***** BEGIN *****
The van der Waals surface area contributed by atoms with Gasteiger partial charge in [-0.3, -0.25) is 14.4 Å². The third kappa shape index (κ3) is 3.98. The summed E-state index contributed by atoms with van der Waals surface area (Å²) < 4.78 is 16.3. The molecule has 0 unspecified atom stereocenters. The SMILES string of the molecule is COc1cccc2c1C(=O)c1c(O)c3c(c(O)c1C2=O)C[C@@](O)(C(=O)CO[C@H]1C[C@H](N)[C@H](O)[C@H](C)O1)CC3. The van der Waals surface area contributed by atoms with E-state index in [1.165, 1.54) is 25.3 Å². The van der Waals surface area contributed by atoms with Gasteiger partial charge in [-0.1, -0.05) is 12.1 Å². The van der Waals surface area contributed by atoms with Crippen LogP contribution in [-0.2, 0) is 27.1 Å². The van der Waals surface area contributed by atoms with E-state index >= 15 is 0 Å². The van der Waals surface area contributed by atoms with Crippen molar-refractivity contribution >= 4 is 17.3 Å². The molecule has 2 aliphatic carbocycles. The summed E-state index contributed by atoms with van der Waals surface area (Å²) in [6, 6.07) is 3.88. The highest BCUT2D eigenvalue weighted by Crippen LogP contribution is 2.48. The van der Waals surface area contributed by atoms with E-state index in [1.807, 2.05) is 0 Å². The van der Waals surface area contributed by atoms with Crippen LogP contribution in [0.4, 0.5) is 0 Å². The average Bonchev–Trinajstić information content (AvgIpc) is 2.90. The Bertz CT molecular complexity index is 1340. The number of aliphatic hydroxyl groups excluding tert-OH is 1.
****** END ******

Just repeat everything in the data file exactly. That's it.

The van der Waals surface area contributed by atoms with Gasteiger partial charge in [-0.3, -0.25) is 14.4 Å². The third kappa shape index (κ3) is 3.98. The summed E-state index contributed by atoms with van der Waals surface area (Å²) < 4.78 is 16.3. The molecule has 0 unspecified atom stereocenters. The SMILES string of the molecule is COc1cccc2c1C(=O)c1c(O)c3c(c(O)c1C2=O)C[C@@](O)(C(=O)CO[C@H]1C[C@H](N)[C@H](O)[C@H](C)O1)CC3. The van der Waals surface area contributed by atoms with E-state index in [1.165, 1.54) is 25.3 Å². The van der Waals surface area contributed by atoms with Gasteiger partial charge in [-0.1, -0.05) is 12.1 Å². The van der Waals surface area contributed by atoms with Crippen LogP contribution in [-0.2, 0) is 27.1 Å². The van der Waals surface area contributed by atoms with E-state index >= 15 is 0 Å². The van der Waals surface area contributed by atoms with Crippen molar-refractivity contribution >= 4 is 17.3 Å². The molecule has 2 aliphatic carbocycles. The summed E-state index contributed by atoms with van der Waals surface area (Å²) in [6, 6.07) is 3.88. The highest BCUT2D eigenvalue weighted by Crippen LogP contribution is 2.48. The van der Waals surface area contributed by atoms with E-state index in [1.807, 2.05) is 0 Å². The van der Waals surface area contributed by atoms with Crippen LogP contribution in [0.4, 0.5) is 0 Å². The average Bonchev–Trinajstić information content (AvgIpc) is 2.90. The Bertz CT molecular complexity index is 1340. The number of aliphatic hydroxyl groups excluding tert-OH is 1.